The present invention relates generally to novel peptide inhibitors of Polycomb Repressive Complex 2 (PRC2) methyltransferase activity and methods of using these peptide inhibitors for the treatment of cancers and other conditions associated with aberrant methyltransferase activity of the PRC2 complex. As described herein, isolated peptides derived from mutant histone H3.1 and H3.3 proteins, containing a lysine (K) to methionine (M) substitution at amino acid position 27 of each full-length protein sequence are potent inhibitors of PRC2 methyltransferase activity. The core amino acid sequence of the aforementioned isolated peptides that is responsible for PRC2 inhibition is AARMS (SEQ ID NO: 1). Accordingly, a first aspect of the present invention relates to an isolated peptide comprising the amino acid sequence AARMS (SEQ ID NO:1), which corresponds to amino acid residues 24-28 of the K27M mutant sequence of H3.1 (SEQ ID NO: 2) or H3.3 (SEQ ID NO: 3) as shown below.
TABLE-US-00001 H3.1 (SEQ ID NO: 2) 1 artkqtarkstggkaprkqlatkaarmsapatggvkkphryrpgtvalreirryqkste 60 llirklpfqrlvreiaqdfktdlrfqssavmalqeaceaylvglfedtnlcaihakrvti 120 mpkdiqlarrirgera H3.3 (SEQ ID NO: 3) 1 artkqtarkstggkaprkqlatkaarmsapstggvkkphryrpgtvalreirryqkste 60 llirklpfqrlvreiaqdfktdlrfqsaaigalqeaseaylvglfedtnlcaihakrvti 120 mpkdiqlarrirgera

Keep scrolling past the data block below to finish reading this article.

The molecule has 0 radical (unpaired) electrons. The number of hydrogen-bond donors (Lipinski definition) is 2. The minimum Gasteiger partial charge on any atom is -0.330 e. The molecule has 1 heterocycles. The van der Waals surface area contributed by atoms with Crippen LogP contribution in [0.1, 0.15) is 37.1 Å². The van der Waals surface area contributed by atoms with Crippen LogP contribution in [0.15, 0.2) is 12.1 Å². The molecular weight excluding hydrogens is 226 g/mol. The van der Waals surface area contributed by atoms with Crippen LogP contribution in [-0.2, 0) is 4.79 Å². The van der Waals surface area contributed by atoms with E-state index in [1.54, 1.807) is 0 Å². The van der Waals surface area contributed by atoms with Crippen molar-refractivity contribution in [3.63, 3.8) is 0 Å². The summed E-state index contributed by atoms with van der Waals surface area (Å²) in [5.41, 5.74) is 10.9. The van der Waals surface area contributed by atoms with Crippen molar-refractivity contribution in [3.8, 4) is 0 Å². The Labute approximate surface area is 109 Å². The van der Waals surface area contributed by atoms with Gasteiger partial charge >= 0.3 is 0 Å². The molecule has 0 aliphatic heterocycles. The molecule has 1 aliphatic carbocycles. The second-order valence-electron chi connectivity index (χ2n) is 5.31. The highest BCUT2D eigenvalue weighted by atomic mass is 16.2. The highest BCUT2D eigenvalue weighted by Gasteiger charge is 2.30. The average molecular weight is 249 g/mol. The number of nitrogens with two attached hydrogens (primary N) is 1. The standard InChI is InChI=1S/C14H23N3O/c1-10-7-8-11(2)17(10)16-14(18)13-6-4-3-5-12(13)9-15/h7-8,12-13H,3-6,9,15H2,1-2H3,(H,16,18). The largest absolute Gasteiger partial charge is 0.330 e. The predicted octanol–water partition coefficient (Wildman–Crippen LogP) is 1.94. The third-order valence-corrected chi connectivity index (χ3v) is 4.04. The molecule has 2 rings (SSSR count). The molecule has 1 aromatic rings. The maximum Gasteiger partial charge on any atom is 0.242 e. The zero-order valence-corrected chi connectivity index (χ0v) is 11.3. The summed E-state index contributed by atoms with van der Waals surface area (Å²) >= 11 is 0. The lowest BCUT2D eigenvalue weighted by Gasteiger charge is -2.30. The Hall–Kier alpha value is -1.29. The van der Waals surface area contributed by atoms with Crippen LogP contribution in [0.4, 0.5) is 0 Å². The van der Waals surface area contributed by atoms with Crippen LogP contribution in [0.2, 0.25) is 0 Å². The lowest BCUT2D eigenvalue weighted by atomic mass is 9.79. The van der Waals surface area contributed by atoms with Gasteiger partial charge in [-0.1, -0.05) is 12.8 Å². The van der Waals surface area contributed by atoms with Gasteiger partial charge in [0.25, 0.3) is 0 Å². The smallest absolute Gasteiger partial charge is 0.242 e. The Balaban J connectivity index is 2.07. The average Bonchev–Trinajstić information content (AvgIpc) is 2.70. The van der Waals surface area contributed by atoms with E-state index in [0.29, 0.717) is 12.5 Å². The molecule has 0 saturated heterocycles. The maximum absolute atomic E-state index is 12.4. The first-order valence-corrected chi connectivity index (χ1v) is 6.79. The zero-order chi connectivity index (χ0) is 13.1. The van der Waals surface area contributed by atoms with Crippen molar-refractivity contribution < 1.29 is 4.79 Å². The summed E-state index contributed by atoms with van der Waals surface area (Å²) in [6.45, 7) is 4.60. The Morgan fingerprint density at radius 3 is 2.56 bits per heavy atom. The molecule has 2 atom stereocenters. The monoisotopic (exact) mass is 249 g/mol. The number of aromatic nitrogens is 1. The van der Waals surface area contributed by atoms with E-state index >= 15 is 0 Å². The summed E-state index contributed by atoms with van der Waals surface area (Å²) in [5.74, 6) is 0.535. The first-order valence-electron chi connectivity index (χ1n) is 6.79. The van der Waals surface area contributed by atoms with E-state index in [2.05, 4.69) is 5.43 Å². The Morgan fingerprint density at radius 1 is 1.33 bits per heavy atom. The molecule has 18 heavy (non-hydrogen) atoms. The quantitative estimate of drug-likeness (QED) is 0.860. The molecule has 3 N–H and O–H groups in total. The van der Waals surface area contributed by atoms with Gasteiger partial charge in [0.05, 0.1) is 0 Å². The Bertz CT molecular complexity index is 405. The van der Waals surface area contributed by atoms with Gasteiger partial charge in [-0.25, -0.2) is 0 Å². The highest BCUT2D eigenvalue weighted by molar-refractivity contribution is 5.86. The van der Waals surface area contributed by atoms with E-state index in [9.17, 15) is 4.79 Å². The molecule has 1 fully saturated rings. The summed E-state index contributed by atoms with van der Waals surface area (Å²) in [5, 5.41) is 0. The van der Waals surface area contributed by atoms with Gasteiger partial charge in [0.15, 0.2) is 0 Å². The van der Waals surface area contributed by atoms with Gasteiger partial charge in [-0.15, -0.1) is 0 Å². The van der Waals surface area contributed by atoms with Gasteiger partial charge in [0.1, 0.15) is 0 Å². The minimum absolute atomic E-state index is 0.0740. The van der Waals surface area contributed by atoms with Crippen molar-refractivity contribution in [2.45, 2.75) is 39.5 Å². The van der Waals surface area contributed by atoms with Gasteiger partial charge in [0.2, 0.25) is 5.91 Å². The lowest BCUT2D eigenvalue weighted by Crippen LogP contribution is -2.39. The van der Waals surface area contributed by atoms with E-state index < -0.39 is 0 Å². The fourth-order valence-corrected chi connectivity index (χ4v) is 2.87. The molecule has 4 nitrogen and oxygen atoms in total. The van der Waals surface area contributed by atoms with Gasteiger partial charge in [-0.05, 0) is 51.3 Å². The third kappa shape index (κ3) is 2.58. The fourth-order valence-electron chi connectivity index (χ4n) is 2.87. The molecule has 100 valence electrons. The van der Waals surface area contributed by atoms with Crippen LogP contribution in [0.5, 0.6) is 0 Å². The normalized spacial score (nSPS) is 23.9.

Isolated peptides derived from SEQ ID NOs: 2 or 3 containing the AARMS inhibitory sequence can vary in sequence length. In one embodiment, the isolated peptide of the present invention comprises a total length of less than 100 amino acid residues. In another embodiment the isolated peptide of the present invention comprises a length of less than 75 amino acid residues. In another embodiment, the isolated peptide of the present invention is 50 amino acids or less. Typically, the isolated peptide of the present invention ranges between 5 and 100 amino acid residues in length, more preferably the isolated peptide ranges between 10 and 75 amino acid residues in length, more preferably the isolated peptide ranges between 10 and 50 amino acid residues in length. For example, the isolated peptide of the present invention can be 10, 11, 12, 13, 14, 15, 16, 17, 18, 19, 20, 21, 22, 23, 24, 25, 26, 27, 28, 29, 30, 31, 32, 33, 34, 35, 36, 37, 38, 39, 40, 41, 42, 43, 44, 45, 46, 47, 48, 49 or 50 amino acid residues in length.